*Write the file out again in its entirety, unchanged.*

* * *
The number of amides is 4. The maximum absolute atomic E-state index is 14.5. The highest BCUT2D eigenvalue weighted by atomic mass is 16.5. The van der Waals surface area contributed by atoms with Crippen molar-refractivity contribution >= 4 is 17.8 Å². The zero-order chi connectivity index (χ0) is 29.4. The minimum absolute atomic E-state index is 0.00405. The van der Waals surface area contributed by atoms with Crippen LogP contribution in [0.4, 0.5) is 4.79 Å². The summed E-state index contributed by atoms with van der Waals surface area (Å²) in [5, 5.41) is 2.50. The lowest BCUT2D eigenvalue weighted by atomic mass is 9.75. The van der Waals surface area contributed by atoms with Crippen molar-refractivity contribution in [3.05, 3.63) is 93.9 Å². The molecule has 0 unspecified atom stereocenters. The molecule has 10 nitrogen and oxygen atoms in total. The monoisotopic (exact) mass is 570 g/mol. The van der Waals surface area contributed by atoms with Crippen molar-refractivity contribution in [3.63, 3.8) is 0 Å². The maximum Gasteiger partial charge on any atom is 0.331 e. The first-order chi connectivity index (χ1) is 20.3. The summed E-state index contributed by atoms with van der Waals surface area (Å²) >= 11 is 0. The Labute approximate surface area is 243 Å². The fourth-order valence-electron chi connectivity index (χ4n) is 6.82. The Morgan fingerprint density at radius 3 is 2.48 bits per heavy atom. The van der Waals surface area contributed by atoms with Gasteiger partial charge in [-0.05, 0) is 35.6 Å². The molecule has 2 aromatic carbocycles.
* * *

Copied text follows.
The number of amides is 4. The maximum absolute atomic E-state index is 14.5. The highest BCUT2D eigenvalue weighted by atomic mass is 16.5. The van der Waals surface area contributed by atoms with Crippen molar-refractivity contribution >= 4 is 17.8 Å². The zero-order chi connectivity index (χ0) is 29.4. The minimum absolute atomic E-state index is 0.00405. The van der Waals surface area contributed by atoms with Crippen LogP contribution in [0.4, 0.5) is 4.79 Å². The summed E-state index contributed by atoms with van der Waals surface area (Å²) in [5, 5.41) is 2.50. The lowest BCUT2D eigenvalue weighted by atomic mass is 9.75. The van der Waals surface area contributed by atoms with Crippen molar-refractivity contribution in [3.05, 3.63) is 93.9 Å². The molecule has 0 unspecified atom stereocenters. The molecule has 10 nitrogen and oxygen atoms in total. The monoisotopic (exact) mass is 570 g/mol. The van der Waals surface area contributed by atoms with Crippen molar-refractivity contribution in [3.63, 3.8) is 0 Å². The maximum Gasteiger partial charge on any atom is 0.331 e. The first-order chi connectivity index (χ1) is 20.3. The summed E-state index contributed by atoms with van der Waals surface area (Å²) >= 11 is 0. The Labute approximate surface area is 243 Å². The fourth-order valence-electron chi connectivity index (χ4n) is 6.82. The Morgan fingerprint density at radius 3 is 2.48 bits per heavy atom. The van der Waals surface area contributed by atoms with Gasteiger partial charge in [-0.05, 0) is 35.6 Å². The molecule has 2 aromatic carbocycles.